Grandma sat feebly on the patio bench. She didn’t move, just sat with her head down staring at her hands. Her grandson came and sat besides her, asked, “Grandma, you are just sitting here staring at your hands, are you OK?”
“Have you ever looked at your hands?” she asked.
He slowly opened his hands and stared down at them.
Grandma smiled and related this story:
“Stop and think for a moment about the hands you have, how they have served you well throughout your years. These hands, though wrinkled, shrivelled and weak, they have been the tools I have used all my life to reach out, grab and embrace life.
They braced and caught my fall when as a toddler I crashed upon the floor. They put food in my mouth and clothes on my back. As a child, my mother taught me to fold them in prayer. They tied my shoes and pulled on my boots. They held my husband and wiped my tears when he went off to war.
They have been dirty, scraped and raw, swollen and bent. They were uneasy and clumsy when I tried to hold my newborn son. Decorated with my wedding band they showed the world that I was married and loved someone special.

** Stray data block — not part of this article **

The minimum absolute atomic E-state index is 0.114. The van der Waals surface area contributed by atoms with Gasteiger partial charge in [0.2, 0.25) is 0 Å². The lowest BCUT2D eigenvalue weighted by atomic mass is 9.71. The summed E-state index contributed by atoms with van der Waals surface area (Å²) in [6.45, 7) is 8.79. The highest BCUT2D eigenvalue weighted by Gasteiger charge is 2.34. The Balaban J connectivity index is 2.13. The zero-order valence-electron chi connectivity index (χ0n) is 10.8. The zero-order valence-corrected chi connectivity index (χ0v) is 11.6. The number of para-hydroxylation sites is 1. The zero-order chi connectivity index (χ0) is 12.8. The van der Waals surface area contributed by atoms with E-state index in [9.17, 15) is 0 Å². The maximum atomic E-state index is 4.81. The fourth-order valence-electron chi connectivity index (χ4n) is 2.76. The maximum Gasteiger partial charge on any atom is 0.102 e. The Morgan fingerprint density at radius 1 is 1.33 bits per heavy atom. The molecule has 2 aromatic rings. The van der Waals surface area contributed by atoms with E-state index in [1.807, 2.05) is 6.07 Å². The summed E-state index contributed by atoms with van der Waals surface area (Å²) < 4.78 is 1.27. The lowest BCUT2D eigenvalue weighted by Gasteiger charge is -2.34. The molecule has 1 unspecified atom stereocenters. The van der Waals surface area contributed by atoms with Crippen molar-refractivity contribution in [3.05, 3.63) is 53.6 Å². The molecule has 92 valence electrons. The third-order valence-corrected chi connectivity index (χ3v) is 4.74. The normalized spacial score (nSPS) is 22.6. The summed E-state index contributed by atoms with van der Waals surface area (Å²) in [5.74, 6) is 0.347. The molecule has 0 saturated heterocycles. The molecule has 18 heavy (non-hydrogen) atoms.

They wrote my letters to him and trembled and shook when I buried my parents and spouse. They have held my children and grandchildren, consoled neighbours, and shook in fists of anger when I didn’t understand.
They have covered my face, combed my hair, and washed and cleansed the rest of my body. They have been sticky and wet, bent and broken, dried and raw. And to this day when not much of anything else of me works real well these hands hold me up, lay me down, and again continue to fold in prayer.
These hands are the mark of where I’ve been and the ruggedness of life.”
So did you really look at your hands?
The final forming of a person’s character lies in their own hands.
– Anne Frank